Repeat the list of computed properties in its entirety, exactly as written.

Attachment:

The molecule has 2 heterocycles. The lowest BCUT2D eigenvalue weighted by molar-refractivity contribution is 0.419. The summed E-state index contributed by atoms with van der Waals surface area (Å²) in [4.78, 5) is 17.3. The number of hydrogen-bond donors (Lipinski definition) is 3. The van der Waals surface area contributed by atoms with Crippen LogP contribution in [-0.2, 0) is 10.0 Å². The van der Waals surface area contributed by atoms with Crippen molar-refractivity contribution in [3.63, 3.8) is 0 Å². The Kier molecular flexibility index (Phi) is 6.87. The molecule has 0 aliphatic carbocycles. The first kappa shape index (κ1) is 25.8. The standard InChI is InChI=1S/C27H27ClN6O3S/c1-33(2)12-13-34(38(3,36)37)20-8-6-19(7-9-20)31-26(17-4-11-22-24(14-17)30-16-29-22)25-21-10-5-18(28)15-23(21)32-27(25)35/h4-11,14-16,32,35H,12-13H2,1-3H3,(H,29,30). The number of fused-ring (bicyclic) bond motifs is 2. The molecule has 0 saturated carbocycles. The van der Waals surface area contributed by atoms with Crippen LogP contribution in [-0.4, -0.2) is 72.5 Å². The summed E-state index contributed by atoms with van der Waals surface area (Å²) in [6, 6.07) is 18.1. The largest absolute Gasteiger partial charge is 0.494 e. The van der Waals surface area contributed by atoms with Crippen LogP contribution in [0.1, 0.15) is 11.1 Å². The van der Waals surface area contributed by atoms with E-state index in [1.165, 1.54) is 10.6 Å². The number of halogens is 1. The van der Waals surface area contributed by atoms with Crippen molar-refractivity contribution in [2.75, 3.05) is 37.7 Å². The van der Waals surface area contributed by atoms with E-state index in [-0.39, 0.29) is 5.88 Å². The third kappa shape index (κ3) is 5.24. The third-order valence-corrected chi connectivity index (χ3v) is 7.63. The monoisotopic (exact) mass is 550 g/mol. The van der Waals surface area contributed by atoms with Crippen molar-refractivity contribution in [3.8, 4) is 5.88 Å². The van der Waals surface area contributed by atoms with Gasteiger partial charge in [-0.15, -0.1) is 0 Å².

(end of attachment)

The molecule has 2 heterocycles. The lowest BCUT2D eigenvalue weighted by molar-refractivity contribution is 0.419. The summed E-state index contributed by atoms with van der Waals surface area (Å²) in [4.78, 5) is 17.3. The number of hydrogen-bond donors (Lipinski definition) is 3. The van der Waals surface area contributed by atoms with Crippen LogP contribution in [-0.2, 0) is 10.0 Å². The van der Waals surface area contributed by atoms with Crippen molar-refractivity contribution in [3.63, 3.8) is 0 Å². The Kier molecular flexibility index (Phi) is 6.87. The molecule has 0 aliphatic carbocycles. The first kappa shape index (κ1) is 25.8. The standard InChI is InChI=1S/C27H27ClN6O3S/c1-33(2)12-13-34(38(3,36)37)20-8-6-19(7-9-20)31-26(17-4-11-22-24(14-17)30-16-29-22)25-21-10-5-18(28)15-23(21)32-27(25)35/h4-11,14-16,32,35H,12-13H2,1-3H3,(H,29,30). The number of fused-ring (bicyclic) bond motifs is 2. The molecule has 0 saturated carbocycles. The van der Waals surface area contributed by atoms with Crippen LogP contribution in [-0.4, -0.2) is 72.5 Å². The summed E-state index contributed by atoms with van der Waals surface area (Å²) in [6, 6.07) is 18.1. The largest absolute Gasteiger partial charge is 0.494 e. The van der Waals surface area contributed by atoms with Crippen LogP contribution in [0.1, 0.15) is 11.1 Å². The van der Waals surface area contributed by atoms with E-state index in [1.165, 1.54) is 10.6 Å². The number of halogens is 1. The van der Waals surface area contributed by atoms with Crippen molar-refractivity contribution in [2.75, 3.05) is 37.7 Å². The van der Waals surface area contributed by atoms with E-state index in [-0.39, 0.29) is 5.88 Å². The third kappa shape index (κ3) is 5.24. The third-order valence-corrected chi connectivity index (χ3v) is 7.63. The monoisotopic (exact) mass is 550 g/mol. The van der Waals surface area contributed by atoms with Crippen molar-refractivity contribution in [3.8, 4) is 5.88 Å². The van der Waals surface area contributed by atoms with Gasteiger partial charge in [-0.15, -0.1) is 0 Å².